It's this simplicity that ultimately leads to the game's greatest weakness: monotony. Everything you do boils down to locking on to something and pressing a button, over and over again. It's how you attack, how you fly to your mission objective, and how you collect objects. While you unlock a few different moves and sometimes need to be conscious of which of your attacks to perform, you perform the same basic action time after time. This repetition could have been countered with varied mission design, but all too many sequences involve tossing hot coals at various objects and beating up on bellyaching birds. There are a few attempts to mix things up, but many of them don't work out to well. In some cases, you must follow a flock to its destination at a safe distance, but simply flying from here to there isn't very exciting. The same goes for a frustrating, overly long fly-through-the-rings sequence. Even mechanics meant to spice up the moment-to-moment combat don't always work out that well. Sometimes you must press a contextual button to evade an oncoming attack, but the prompt may appear just as you are initiating attack. All too frequently, a simple attack ends up with you getting knocked back by an unruly owl, simply because these prompts are mapped to the same buttons as your attacks. A special attack in which you tangle with a foe as the two of you plummet to the ground looks great, but it can sometimes be disorienting and cause you to start banging into cliffs.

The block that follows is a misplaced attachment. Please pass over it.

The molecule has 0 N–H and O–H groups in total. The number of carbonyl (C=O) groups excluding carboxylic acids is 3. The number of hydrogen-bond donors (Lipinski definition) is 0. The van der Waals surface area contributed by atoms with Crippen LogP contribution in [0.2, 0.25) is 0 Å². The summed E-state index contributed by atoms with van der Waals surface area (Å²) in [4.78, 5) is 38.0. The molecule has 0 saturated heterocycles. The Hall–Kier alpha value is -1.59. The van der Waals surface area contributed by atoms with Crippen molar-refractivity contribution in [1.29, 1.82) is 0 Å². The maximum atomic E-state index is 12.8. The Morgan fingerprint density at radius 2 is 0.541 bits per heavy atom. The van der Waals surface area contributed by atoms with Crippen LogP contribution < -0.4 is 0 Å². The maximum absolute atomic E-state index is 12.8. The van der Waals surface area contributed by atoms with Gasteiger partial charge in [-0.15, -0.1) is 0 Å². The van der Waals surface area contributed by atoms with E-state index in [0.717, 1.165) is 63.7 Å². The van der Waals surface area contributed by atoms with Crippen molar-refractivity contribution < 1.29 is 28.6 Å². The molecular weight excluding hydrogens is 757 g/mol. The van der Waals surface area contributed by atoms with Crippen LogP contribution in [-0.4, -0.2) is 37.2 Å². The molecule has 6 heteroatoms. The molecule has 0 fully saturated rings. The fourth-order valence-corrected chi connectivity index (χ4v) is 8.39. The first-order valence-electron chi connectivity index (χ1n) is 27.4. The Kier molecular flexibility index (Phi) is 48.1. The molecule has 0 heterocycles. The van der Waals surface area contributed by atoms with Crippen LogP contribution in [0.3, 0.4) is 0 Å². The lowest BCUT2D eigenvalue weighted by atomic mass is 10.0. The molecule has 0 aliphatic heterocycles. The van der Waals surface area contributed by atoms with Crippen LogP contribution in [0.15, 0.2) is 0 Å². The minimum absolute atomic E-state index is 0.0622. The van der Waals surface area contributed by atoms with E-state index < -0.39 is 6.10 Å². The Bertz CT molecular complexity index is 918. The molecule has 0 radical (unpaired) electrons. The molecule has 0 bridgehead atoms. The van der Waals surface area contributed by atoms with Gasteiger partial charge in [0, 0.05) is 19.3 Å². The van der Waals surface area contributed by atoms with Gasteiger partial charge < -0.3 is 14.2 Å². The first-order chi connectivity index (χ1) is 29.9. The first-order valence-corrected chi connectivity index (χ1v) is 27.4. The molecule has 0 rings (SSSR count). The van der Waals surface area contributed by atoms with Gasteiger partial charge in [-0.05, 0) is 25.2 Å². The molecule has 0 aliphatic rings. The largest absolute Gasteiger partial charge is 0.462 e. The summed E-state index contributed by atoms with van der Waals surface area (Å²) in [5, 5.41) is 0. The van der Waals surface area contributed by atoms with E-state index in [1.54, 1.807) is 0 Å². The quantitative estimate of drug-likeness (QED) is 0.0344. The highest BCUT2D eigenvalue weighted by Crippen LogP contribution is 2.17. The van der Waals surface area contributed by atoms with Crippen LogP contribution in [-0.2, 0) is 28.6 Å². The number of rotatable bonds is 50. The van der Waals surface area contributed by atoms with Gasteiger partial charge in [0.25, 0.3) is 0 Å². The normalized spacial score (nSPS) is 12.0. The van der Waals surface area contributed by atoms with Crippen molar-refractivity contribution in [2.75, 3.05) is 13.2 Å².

There are some unlockable mission areas to explore as you complete each set of story objectives, though these missions don't stray from the simple tasks that you frequently perform in the main campaign. If you really love Legend of the Guardians, you can play again using another of the four owls available to you. (Though it makes little sense that you get to select different owls with different statistical attributes--yet you're still playing as Shard.) But these additions don't much enhance the value of this short and simple game, which makes it hard to stomach the cost. Yet Legend of the Guardians is hardly a licensed disaster. It's an attractive game in which rampaging birds flit through the smoky skies above rocky cliffs, snowy mountains, and crooked trees. It also offers a bit of freewheeling joy, particularly for readers into Lasky's books. But that plain foundation never evolves, so while the game inspires some grins, it inspires too many yawns as well.